Twenty young adults stood in a circle smiling and laughing about their favorite toppings on hamburgers one late Friday afternoon. This is the regular routine for Latinos Progresando’s Teatro Americano after school program.
Luis Crespo, 34, and Emmanuel Gutierrez, 23, both bring years of experience and expertise to Latinos Progresando‘s theater program. The Teatro Americano program empowers the youth to perform stories that express their communities‘ worries, ambitions and successes.
Teatro Americano, funded by After School Matters, works to spotlight the experiences of contemporary immigrants, with a focus on the experience of Latino immigrants in Chicago. The Arts and Education Program of Latinos Progresando connects the community members to the arts so that they can creatively explore the issues that affect their lives.
Teatro Americano uses students’ and their parents, grandparents, and neighbors’ stories to build productions that speak to communities and portray visions for a better world. They provide opportunities to think and act in creative ways that take back the voice and counter negative stereotypes of the Latino youth and the communities.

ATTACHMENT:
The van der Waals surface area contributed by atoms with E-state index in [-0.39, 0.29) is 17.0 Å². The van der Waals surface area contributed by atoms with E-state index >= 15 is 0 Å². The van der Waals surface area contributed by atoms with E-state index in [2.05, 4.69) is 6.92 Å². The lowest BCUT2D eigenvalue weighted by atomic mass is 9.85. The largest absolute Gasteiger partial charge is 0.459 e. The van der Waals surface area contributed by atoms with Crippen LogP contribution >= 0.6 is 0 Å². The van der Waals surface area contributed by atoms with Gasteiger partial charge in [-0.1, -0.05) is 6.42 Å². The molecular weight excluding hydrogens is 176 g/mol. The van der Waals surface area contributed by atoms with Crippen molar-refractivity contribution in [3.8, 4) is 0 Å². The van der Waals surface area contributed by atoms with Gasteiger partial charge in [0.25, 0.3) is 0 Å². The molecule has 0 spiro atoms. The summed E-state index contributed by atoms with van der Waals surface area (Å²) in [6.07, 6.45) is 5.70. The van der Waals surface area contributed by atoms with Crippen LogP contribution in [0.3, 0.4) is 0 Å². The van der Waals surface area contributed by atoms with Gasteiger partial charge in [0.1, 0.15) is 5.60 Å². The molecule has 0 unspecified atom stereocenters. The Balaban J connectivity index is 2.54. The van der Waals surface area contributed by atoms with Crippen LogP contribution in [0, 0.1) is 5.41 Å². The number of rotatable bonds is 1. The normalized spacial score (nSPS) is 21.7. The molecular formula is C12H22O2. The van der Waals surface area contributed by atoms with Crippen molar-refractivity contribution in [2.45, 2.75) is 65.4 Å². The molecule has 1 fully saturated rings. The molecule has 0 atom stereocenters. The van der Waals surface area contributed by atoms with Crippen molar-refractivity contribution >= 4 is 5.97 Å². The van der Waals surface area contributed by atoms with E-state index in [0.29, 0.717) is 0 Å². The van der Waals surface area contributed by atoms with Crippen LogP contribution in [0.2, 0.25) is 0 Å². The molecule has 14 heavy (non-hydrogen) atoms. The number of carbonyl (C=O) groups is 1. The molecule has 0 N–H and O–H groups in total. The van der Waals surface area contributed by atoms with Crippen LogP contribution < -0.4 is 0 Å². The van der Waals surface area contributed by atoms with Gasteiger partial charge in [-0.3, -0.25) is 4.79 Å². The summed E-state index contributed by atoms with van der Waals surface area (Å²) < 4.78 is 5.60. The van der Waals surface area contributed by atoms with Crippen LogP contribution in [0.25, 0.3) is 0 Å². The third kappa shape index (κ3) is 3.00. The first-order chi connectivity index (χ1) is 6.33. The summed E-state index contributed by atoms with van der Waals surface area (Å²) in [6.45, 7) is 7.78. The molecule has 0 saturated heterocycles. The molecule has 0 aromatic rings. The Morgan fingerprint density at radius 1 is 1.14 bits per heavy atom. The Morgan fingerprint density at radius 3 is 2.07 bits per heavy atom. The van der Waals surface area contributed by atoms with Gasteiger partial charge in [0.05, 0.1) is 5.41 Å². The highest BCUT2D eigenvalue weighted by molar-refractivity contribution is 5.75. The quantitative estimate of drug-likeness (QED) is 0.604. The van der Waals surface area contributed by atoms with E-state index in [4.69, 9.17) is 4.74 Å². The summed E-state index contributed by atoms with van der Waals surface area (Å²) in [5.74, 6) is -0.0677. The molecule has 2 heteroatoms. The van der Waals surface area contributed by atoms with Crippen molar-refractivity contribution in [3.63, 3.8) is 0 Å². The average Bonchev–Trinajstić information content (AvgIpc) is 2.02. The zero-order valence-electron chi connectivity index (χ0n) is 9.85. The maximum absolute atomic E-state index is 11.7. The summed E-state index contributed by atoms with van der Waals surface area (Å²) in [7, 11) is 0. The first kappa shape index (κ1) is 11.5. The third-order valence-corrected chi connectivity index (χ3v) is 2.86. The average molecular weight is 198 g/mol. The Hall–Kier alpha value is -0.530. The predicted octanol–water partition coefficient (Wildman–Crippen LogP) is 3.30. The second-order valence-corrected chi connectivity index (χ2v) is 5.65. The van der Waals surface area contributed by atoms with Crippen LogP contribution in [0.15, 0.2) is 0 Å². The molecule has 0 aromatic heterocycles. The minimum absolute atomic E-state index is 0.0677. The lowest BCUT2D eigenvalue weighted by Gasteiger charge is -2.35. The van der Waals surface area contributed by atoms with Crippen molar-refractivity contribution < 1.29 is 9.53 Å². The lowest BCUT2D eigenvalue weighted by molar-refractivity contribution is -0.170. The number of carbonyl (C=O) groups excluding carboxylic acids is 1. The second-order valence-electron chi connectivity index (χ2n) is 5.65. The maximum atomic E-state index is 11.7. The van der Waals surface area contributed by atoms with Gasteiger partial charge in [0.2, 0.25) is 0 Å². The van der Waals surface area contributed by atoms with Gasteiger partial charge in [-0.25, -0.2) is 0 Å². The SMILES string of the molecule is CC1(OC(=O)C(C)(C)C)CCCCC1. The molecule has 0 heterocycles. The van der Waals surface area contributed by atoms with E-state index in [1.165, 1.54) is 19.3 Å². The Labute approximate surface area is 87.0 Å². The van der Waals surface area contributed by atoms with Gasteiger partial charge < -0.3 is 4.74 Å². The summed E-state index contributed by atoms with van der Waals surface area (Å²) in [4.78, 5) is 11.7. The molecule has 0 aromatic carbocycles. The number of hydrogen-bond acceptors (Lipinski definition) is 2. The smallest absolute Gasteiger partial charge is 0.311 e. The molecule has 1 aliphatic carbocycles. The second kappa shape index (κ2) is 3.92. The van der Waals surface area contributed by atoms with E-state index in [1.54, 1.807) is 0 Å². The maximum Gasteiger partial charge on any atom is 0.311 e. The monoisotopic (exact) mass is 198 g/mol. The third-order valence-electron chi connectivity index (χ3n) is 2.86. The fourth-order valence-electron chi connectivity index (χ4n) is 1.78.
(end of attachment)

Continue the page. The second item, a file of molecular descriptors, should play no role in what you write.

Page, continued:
“I don’t really like it because my mom is a really good mother,” Vera said. “I just feel like it is too much.”
Video by Katherine Iorio
Other members of Teatro Americano relate to Vera and they find that one of the most common negative stereotypes of the Latino community is they eat nothing but tacos and work as gardeners.
Teatro Americano is Latinos Progresando’s own theater company. Teatro Americano produces theater and theater education that is for the community, by the community’s youth, and based in the shared experiences.
“This is an opportunity for them to do their own theater and writing where they can explore their creativity,” Gutierrez said.
The pieces that the students create will be performed on April 15 at Latinos Progresando–in an environmental piece that uses all the hallways and conference rooms and bathroom–at 6 p.m.
Students are encouraged to write monologues which can then be broadcasted onto WBEZ’s website. Gutierrez’s piece, “Abel,” Produced by Sarah Lu and Cecilie Keenan, is featured on their website.
All participants are between the ages of 14 and 19. The program runs every Monday, Wednesday and Friday right after school.
“I’m not from around here,” Vera explained. “But I come here and I feel a part of the community.”
Originally published on Chicago Talks.